You remember the story of the tortoise and the hare? Slow and steady wins the race, right? I am a few weeks into my quest to organize and simplify, right now. On the inside, I want to be like the hare--I just want to zip around and do everything, take care of it all, get it all done NOW!!! The problem with this is, of course, that I'm in danger of burning myself out when I do this. I have seen it happen to me before in so many areas--not just home organization. There have been many years of homeschooling in which I have gotten us involved in too many things, or attempted to do way too much. These years have brought burnout and guilt. I won't say "failure" because I wouldn't call setting unrealistic goals and not meeting them "failure." But guilt is most definitely a byproduct of this formula.
The other part of me wants to just keep it up slow and steady. Work a little every day and slowly see things coming together. But the "hare" inside me keeps telling me that it's not enough. It's not fast enough. I'm not making enough progress. The progress that I am making is going to be destroyed as always because I won't be able to maintain it. All the books I have read and even programs I have followed in the past have said that you can't do it overnight. So, I have resolved to go ahead and keep plugging away at things slowly. I am trying to make new habits, to look at things differently. I am learning to look at the things that enter my home with a view to how this item will affect the space it will occupy. Will it push something else out of the way? Will it become lost in a pile of things I don't really need? I am honestly trying to develop new habits. This can't really be done the "hare'" way. It's slow and steady wins the race, slow and steady wins the race, slow and steady wins the race. Thus the new habits will be instilled in me (and hopefully the rest of the family as well). I press on towards the goal I have set, and I see character building opportunities all around me! :)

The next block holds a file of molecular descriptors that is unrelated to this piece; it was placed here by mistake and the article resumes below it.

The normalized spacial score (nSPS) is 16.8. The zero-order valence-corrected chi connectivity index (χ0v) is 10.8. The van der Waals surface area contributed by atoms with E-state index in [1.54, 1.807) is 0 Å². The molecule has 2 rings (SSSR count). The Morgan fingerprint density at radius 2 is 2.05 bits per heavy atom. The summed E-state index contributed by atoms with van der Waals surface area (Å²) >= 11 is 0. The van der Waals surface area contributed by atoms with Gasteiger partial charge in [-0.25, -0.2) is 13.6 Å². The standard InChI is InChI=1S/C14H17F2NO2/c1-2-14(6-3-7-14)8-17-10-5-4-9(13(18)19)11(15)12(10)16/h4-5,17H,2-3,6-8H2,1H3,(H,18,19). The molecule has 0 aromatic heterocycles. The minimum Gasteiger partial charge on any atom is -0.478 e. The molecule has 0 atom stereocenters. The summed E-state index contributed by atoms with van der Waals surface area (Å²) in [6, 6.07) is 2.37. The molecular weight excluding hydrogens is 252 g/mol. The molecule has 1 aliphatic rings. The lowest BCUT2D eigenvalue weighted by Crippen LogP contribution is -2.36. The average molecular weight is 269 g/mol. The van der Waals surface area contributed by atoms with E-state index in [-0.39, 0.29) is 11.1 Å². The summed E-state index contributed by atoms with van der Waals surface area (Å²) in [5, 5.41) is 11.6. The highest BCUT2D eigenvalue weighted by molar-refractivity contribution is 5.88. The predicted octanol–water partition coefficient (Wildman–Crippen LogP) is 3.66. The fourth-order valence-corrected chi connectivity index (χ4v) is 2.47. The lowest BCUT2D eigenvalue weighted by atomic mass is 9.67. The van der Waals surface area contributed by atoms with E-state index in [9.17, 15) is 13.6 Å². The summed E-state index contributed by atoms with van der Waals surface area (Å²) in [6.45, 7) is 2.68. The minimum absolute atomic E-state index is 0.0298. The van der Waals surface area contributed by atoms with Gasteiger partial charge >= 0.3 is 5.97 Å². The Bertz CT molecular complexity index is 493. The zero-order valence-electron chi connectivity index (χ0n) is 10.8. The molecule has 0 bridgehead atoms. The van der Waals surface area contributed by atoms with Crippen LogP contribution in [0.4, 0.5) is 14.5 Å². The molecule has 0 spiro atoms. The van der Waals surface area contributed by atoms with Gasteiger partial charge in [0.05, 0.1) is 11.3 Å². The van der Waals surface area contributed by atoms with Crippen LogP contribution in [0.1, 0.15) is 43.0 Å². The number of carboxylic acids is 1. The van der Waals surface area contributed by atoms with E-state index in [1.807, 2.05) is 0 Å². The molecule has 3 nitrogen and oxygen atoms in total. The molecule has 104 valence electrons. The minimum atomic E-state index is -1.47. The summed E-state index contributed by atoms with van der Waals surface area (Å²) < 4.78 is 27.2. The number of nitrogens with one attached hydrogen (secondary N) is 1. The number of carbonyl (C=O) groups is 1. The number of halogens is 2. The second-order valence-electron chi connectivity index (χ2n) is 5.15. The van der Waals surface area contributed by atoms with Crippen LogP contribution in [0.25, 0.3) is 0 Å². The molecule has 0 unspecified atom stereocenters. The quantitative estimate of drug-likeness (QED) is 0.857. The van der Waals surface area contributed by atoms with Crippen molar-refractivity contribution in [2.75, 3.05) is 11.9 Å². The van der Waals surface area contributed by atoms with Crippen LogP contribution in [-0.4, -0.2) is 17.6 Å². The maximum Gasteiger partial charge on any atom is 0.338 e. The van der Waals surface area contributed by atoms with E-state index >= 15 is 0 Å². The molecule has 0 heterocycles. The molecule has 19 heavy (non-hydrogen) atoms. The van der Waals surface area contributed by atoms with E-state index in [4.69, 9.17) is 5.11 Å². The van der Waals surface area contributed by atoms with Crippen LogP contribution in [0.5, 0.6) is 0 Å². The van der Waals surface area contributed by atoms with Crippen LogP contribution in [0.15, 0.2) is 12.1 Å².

All this to say that I truly can see the improvements, slowly coming to light. I smile when I open my kitchen cabinets and drawers and see less stuff. I can find things again. It's easier to see where things actually go! Yesterday, I finished cleaning off my husband's small desk which is tucked into a little corner of the kitchen. I threw away tons of clutter, much of it things I was thinking I would "get to later." Now the desk is serving it's function again, which is to provide a surface upon which to work. It had been weeks since my husband could actually put his laptop directly on the desk! Now it feels so good to have let go of all of that stuff.
The biggest challenge for me right now, really, is getting the kids to help keep things picked up. I'm also trying to balance being the mom who encourages creative play (building forts, playing make believe, etc) with keeping things picked up and organized. Does anyone out there have any ideas? Most of the time, I try to let the kids create and build and be free (yes, they still have to do work and chores), and then we will have massive cleaning times once or twice per week. How do I balance the creativity with also keeping a pretty neat home (with no good places to really leave forts and other creations for long periods of time--we'd be tripping over them too much)? I'm beginning to think that those two things don't really go together. I would rather have happy, creative kids than a home I can "be proud of." I really do feel that I can still declutter, which will help us at those cleaning sprees to put things where they belong and not have to cram loads of things that aren't useful in along with the things that we really care about or want. More thoughts on that soon. If anyone has ideas for me, let me know.
We're off to Florida for two weeks of vacation! I hope to have lots of time to write from there!
"Not that I have already obtained all this, or have already been made perfect, but I press on to take hold of that for which Christ Jesus took hold of me.
Brothers, I do not consider myself yet to have taken hold of it. But one thing I do: Forgetting what is behind and straining toward what is ahead, I press on toward the goal to win the prize for which God has called me heavenward in Christ Jesus."